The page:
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I recently went to a local prayer retreat where I was able to share with many other people the power of prayer.  At this event we were told a story of a man who went to India to help with a Brethren missionary pastor, Pastor Kumar.  On a weeknight prayer meeting, the electricity went out just as everyone was gathering.  The room was full but very dark.  Many prayers were made expressing that the darkness does not effect their love for God.  But as Pastor Kumar began to pray, he simply said, “Lord, you are light.  And we ask you to turn on our lights.”  In that moment the lights returned to the room.  This man stated that it was one of the most powerful prayers he had ever heard, and yet it was such a simple request.  Pastor Kumar simply thanked God for returning the lights and then moved on.

But we can see that prayer can be something that as we grow, it becomes simpler and less forced or ritual.

So when we pray we are challenge our motives.  So we see many different parables given by Jesus that a part of our prayer life is to ask for outcomes.  But interwoven in that is to make sure our motives are in line with God’s.  James in this passage is talking about the unbridled desires inside of us.  And that they can lead to the extremes of quarrels, fights, and even killing.  Instead we are to live in the relationship and motives of God, but that also is to lead us to asking for outcomes based on that relationship.  What is God’s will?  What does that look like?  How can we trust Him for an outcome?

So in he discusses prayers asked with wrong motives.  This passage leads us to believe that the people James was talking to was trying to justify their own desires and somehow get God’s blessing on their own pleasures.   Why don’t we give children candy all day without anything else to eat?  Maybe as parents we know better, and that there are other things that are better for us.  Can we not think about our relationship with our Heavenly Father the same way?  Maybe He is holding back something we want with a better outcome.  Maybe we don’t know better in some of these things that we ask for.

So as James moves forward, he is harsher with his words for those who become completely disconnected with God’s motives.  That those people who align themselves with the world’s motives is an adulterous relationship apart from God.  You are cheating on God’s motives to somehow pursue some worldly desire.  And even more, the more you align with the world, the more of an enemy you are to God.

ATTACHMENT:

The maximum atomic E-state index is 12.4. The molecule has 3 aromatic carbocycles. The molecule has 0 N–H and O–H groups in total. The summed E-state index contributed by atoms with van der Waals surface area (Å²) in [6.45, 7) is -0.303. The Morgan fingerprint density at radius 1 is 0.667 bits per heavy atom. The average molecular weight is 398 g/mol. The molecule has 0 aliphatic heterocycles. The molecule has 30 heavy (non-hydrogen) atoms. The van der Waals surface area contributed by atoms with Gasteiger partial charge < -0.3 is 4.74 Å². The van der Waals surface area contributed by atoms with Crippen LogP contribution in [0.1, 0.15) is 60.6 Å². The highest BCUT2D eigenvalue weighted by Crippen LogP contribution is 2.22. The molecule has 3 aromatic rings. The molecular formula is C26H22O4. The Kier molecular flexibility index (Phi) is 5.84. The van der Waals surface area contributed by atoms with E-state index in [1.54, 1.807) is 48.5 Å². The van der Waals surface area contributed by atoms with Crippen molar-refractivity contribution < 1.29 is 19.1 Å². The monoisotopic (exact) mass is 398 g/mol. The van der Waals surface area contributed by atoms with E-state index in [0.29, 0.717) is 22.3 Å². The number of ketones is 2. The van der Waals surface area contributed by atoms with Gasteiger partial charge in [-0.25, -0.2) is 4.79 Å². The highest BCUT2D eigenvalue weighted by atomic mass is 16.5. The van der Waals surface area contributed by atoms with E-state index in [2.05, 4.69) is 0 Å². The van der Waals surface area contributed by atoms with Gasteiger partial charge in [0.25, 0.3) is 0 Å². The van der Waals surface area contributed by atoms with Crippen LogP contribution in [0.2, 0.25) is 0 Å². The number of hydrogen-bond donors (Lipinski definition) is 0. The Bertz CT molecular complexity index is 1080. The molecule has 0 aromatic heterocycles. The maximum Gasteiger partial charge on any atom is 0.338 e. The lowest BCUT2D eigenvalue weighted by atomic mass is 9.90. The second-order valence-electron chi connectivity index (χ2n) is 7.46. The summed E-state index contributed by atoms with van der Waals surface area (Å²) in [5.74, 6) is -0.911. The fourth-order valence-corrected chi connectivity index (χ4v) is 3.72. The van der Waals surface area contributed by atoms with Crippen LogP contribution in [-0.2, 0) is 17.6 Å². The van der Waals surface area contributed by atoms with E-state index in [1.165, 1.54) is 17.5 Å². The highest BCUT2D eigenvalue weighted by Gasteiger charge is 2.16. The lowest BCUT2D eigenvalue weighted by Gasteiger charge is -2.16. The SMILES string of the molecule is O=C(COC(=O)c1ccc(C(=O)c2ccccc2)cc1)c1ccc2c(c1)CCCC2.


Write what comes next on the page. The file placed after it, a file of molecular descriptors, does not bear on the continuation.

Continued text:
So our prayer lives need to reflect the simplicity of our alignment with God.  He wants me to have his peace. If I want to live in , I have to live in .  What if we only pray out of frustration?  God wants us to bring our frustrations to him, but at the same time he doesn’t just want our relationship to be only based on our frustrations.  But we are then to allow God to shape us in His truth to bring us out of our frustration into His peace.

God’s word is important to our relationship.  This can be helped by praying over an open Bible.  Allow God to speak to you through His Word and reciprocate with simple prayers.

16 But they have not all obeyed the gospel. For Isaiah says, “Lord, who has believed what he has heard from us?” (ESV)

4:1 What causes quarrels and what causes fights among you? Is it not this, that your passions are at war within you? (ESV)

You ask and do not receive, because you ask wrongly, to spend it on your passions. (ESV)

You adulterous people! Do you not know that friendship with the world is enmity with God? Therefore whoever wishes to be a friend of the world makes himself an enemy of God. (ESV)

And the peace of God, which surpasses all understanding, will guard your hearts and your minds in Christ Jesus. (ESV)

do not be anxious about anything, but in everything by prayer and supplication with thanksgiving let your requests be made known to God. (ESV)